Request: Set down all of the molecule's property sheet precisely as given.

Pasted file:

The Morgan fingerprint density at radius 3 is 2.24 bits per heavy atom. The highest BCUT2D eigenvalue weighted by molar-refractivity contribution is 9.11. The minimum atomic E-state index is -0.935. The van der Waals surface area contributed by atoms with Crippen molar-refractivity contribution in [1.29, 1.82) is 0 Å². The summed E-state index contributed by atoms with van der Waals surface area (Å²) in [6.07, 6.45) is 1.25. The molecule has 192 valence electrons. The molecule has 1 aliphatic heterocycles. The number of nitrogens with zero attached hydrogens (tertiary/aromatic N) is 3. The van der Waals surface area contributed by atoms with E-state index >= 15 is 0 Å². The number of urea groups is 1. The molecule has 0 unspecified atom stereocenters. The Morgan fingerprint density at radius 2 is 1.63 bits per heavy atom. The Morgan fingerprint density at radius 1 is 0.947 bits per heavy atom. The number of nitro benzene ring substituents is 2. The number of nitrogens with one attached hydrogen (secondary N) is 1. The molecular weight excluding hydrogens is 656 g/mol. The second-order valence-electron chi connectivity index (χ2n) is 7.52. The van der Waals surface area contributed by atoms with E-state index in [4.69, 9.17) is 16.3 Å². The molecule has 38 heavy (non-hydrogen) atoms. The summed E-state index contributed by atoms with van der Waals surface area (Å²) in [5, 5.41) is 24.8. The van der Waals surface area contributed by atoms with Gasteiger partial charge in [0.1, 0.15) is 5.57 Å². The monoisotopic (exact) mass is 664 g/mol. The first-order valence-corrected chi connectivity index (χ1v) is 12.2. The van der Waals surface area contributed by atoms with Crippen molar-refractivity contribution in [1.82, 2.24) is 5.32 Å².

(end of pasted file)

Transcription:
The Morgan fingerprint density at radius 3 is 2.24 bits per heavy atom. The highest BCUT2D eigenvalue weighted by molar-refractivity contribution is 9.11. The minimum atomic E-state index is -0.935. The van der Waals surface area contributed by atoms with Crippen molar-refractivity contribution in [1.29, 1.82) is 0 Å². The summed E-state index contributed by atoms with van der Waals surface area (Å²) in [6.07, 6.45) is 1.25. The molecule has 192 valence electrons. The molecule has 1 aliphatic heterocycles. The number of nitrogens with zero attached hydrogens (tertiary/aromatic N) is 3. The van der Waals surface area contributed by atoms with E-state index >= 15 is 0 Å². The number of urea groups is 1. The molecule has 0 unspecified atom stereocenters. The Morgan fingerprint density at radius 2 is 1.63 bits per heavy atom. The Morgan fingerprint density at radius 1 is 0.947 bits per heavy atom. The number of nitro benzene ring substituents is 2. The number of nitrogens with one attached hydrogen (secondary N) is 1. The molecular weight excluding hydrogens is 656 g/mol. The second-order valence-electron chi connectivity index (χ2n) is 7.52. The van der Waals surface area contributed by atoms with E-state index in [4.69, 9.17) is 16.3 Å². The molecule has 38 heavy (non-hydrogen) atoms. The summed E-state index contributed by atoms with van der Waals surface area (Å²) in [5, 5.41) is 24.8. The van der Waals surface area contributed by atoms with Gasteiger partial charge in [0.1, 0.15) is 5.57 Å². The monoisotopic (exact) mass is 664 g/mol. The first-order valence-corrected chi connectivity index (χ1v) is 12.2. The van der Waals surface area contributed by atoms with Crippen molar-refractivity contribution in [1.82, 2.24) is 5.32 Å².